Health, says the WHO, is a state of complete physical, mental and social wellbeing and not merely the absence of disease or infirmity. But could it be that some sort of infirmity is essential for being healthy?
We are used to the idea that to understand light we must know darkness. Is it poetic conceit to think that it must be the same with health? William James, the father of psychology and brother of novelist Henry, was clear on the value of infirmities:
Few of us are not in some way infirm, or even diseased; and our very infirmities help us unexpectedly. In this temperament we have the emotionality which is the sine qua non of moral perception; we have its intensity and the tendency to emphasise which are the essence of practical moral vigour; and we have the love of metaphysics and mysticism which carry one’s interests beyond the surface of the sensible world. What, then, is more natural than that this temperament should introduce one to religious truth, the corners of the universe, which your robust Philistine type of nervous system, forever offering its biceps to be felt, thumping its breast, and thanking Heaven that it hasn’t a single morbid fibre in its composition, would be sure to hide forever from its self-satisfied possessors? If there were such a thing as inspiration from a higher realm, it might well be that the neurotic temperament would furnish the chief condition of the requisite receptivity.
He is here writing about mental infirmity, a touch of neurosis, but it’s interesting that he uses physical imagery: “forever offering its biceps to be felt, thumping its breast.” Is this thinking close to that which suggests that madness and creativity go often together, that we must be a little “cracked” to really understand life, and that if we see the world as it really is then we ought to be depressed?
His reference to the “Philistine type,” which sounds distinctly snobbish, made me think not only of the muscled, air brushed beauties that we see endlessly in magazines but also of the people we in medicine are trying to produce, working hard and using every strategy to achieve the harmony and perfection advocated by WHO. I fear that our whole enterprise is flawed by our failure to recognise that cracks, infirmities, failures, an acceptance of death and the fragility of everything are essential to health.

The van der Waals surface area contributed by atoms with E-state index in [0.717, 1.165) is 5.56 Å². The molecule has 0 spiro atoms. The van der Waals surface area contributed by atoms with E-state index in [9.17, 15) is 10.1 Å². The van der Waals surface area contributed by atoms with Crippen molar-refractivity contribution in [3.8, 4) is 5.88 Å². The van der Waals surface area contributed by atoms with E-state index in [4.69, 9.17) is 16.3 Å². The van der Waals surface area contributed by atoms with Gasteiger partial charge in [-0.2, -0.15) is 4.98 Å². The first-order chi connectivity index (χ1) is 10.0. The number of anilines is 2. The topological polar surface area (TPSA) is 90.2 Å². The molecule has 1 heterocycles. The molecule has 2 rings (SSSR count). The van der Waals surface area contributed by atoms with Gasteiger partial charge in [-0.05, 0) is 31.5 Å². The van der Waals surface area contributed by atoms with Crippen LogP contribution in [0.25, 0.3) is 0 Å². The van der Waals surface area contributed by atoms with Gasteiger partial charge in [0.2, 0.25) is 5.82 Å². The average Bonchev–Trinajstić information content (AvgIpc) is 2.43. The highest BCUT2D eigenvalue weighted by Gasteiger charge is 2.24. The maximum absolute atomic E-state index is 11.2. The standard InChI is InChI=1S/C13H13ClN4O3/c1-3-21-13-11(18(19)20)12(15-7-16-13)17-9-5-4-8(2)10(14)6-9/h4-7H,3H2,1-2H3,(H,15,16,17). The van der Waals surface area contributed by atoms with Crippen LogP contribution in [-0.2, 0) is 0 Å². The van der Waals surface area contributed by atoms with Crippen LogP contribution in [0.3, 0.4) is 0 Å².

Soon after reading the passage by James I heard Leonard Cohen sing:
Ring the bells that still can ring
Forget your perfect offering
There is a crack in everything
That’s how the light gets in.
Without the crack we live in darkness.
And today I have read W B Yeats’s poem Crazy Jane Talks With the Bishop. It contains these lines:
‘Fair and foul are near of kin,
And fair needs foul,’ I cried.
‘For nothing can be sole or whole
That has not been rent.’
Earlier this month in Doha I heard a discussion on the “good death.” Humankind has never reached unanimity on the good life despite our best philosophical, literary, and theological brains working away at the problem for millennia. There will be no agreement on the “good life,” and similarly there can be no agreement on the “good death.”
“But can’t we at least agree on some minimum conditions?” said one panellist at the Doha meeting. “Isn’t it access to opiates, the possibility of a pain free death?”
“There can be no pain free death,” said a palliative care doctor in the audience. “We will suffer when we die. We are leaving everything, all those we love. It’s painful. It’s suffering. But out of that suffering, I have seen time and time again, can come joy, understanding, love, and learning.”
Our big mistake in medicine is to think of health and disease as opposites. They are not. They are intertwined like the double helix or the Aesculapian snakes.
Richard Smith was the editor of the BMJ until 2004 and is director of the United Health Group’s chronic disease initiative.